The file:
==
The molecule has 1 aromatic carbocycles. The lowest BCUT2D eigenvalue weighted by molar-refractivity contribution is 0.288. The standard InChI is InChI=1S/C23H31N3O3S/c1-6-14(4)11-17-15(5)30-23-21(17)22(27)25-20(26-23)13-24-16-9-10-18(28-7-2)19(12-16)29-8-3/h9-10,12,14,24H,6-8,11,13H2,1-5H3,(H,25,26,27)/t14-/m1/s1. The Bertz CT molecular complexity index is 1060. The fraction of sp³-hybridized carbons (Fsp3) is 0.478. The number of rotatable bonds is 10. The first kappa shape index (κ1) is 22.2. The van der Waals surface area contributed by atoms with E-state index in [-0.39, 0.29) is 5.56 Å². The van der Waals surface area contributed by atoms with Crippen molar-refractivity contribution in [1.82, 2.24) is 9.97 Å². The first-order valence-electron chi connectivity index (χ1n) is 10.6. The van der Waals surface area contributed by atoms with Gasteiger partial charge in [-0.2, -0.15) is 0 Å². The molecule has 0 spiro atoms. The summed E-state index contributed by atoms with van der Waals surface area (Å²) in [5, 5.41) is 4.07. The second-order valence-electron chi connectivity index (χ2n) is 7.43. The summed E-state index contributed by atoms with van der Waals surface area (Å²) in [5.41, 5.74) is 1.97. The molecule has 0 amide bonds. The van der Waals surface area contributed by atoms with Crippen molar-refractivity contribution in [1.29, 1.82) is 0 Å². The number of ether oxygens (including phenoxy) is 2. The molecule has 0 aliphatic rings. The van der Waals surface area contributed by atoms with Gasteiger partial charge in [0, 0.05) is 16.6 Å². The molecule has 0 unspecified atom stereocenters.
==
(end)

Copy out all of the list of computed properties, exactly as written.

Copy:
The molecule has 1 aromatic carbocycles. The lowest BCUT2D eigenvalue weighted by molar-refractivity contribution is 0.288. The standard InChI is InChI=1S/C23H31N3O3S/c1-6-14(4)11-17-15(5)30-23-21(17)22(27)25-20(26-23)13-24-16-9-10-18(28-7-2)19(12-16)29-8-3/h9-10,12,14,24H,6-8,11,13H2,1-5H3,(H,25,26,27)/t14-/m1/s1. The Bertz CT molecular complexity index is 1060. The fraction of sp³-hybridized carbons (Fsp3) is 0.478. The number of rotatable bonds is 10. The first kappa shape index (κ1) is 22.2. The van der Waals surface area contributed by atoms with E-state index in [-0.39, 0.29) is 5.56 Å². The van der Waals surface area contributed by atoms with Crippen molar-refractivity contribution in [1.82, 2.24) is 9.97 Å². The first-order valence-electron chi connectivity index (χ1n) is 10.6. The van der Waals surface area contributed by atoms with Gasteiger partial charge in [-0.2, -0.15) is 0 Å². The molecule has 0 spiro atoms. The summed E-state index contributed by atoms with van der Waals surface area (Å²) in [5, 5.41) is 4.07. The second-order valence-electron chi connectivity index (χ2n) is 7.43. The summed E-state index contributed by atoms with van der Waals surface area (Å²) in [5.41, 5.74) is 1.97. The molecule has 0 amide bonds. The van der Waals surface area contributed by atoms with Crippen molar-refractivity contribution in [1.29, 1.82) is 0 Å². The number of ether oxygens (including phenoxy) is 2. The molecule has 0 aliphatic rings. The van der Waals surface area contributed by atoms with Gasteiger partial charge in [0, 0.05) is 16.6 Å². The molecule has 0 unspecified atom stereocenters.